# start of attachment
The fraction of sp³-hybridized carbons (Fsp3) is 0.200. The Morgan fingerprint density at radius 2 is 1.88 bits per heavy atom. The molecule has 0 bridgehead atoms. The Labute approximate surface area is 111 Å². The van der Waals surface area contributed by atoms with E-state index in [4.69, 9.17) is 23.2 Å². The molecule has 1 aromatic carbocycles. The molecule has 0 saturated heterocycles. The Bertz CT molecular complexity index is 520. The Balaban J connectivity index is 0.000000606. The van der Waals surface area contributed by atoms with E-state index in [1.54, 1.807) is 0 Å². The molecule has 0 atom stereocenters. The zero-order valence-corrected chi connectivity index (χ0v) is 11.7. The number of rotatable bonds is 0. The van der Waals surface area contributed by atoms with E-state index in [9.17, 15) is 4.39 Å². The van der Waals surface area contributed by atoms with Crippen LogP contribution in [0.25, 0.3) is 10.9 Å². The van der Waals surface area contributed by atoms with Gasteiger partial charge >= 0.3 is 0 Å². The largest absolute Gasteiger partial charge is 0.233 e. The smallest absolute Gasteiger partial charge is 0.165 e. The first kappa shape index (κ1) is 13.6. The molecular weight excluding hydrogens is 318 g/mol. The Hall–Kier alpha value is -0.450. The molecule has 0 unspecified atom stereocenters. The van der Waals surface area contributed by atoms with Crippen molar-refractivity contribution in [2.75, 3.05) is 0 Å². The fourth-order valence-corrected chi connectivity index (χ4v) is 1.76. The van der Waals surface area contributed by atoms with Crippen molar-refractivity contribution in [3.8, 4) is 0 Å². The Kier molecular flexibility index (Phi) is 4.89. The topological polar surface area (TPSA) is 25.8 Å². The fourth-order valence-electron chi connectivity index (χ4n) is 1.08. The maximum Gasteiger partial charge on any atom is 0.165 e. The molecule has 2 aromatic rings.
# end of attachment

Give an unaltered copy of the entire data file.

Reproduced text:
The fraction of sp³-hybridized carbons (Fsp3) is 0.200. The Morgan fingerprint density at radius 2 is 1.88 bits per heavy atom. The molecule has 0 bridgehead atoms. The Labute approximate surface area is 111 Å². The van der Waals surface area contributed by atoms with E-state index in [4.69, 9.17) is 23.2 Å². The molecule has 1 aromatic carbocycles. The molecule has 0 saturated heterocycles. The Bertz CT molecular complexity index is 520. The Balaban J connectivity index is 0.000000606. The van der Waals surface area contributed by atoms with E-state index in [1.54, 1.807) is 0 Å². The molecule has 0 atom stereocenters. The zero-order valence-corrected chi connectivity index (χ0v) is 11.7. The number of rotatable bonds is 0. The van der Waals surface area contributed by atoms with E-state index in [9.17, 15) is 4.39 Å². The van der Waals surface area contributed by atoms with Crippen LogP contribution in [0.25, 0.3) is 10.9 Å². The van der Waals surface area contributed by atoms with Gasteiger partial charge >= 0.3 is 0 Å². The largest absolute Gasteiger partial charge is 0.233 e. The smallest absolute Gasteiger partial charge is 0.165 e. The first kappa shape index (κ1) is 13.6. The molecular weight excluding hydrogens is 318 g/mol. The Hall–Kier alpha value is -0.450. The molecule has 0 unspecified atom stereocenters. The van der Waals surface area contributed by atoms with Crippen molar-refractivity contribution in [2.75, 3.05) is 0 Å². The fourth-order valence-corrected chi connectivity index (χ4v) is 1.76. The van der Waals surface area contributed by atoms with Crippen molar-refractivity contribution in [3.8, 4) is 0 Å². The Kier molecular flexibility index (Phi) is 4.89. The topological polar surface area (TPSA) is 25.8 Å². The fourth-order valence-electron chi connectivity index (χ4n) is 1.08. The maximum Gasteiger partial charge on any atom is 0.165 e. The molecule has 2 aromatic rings.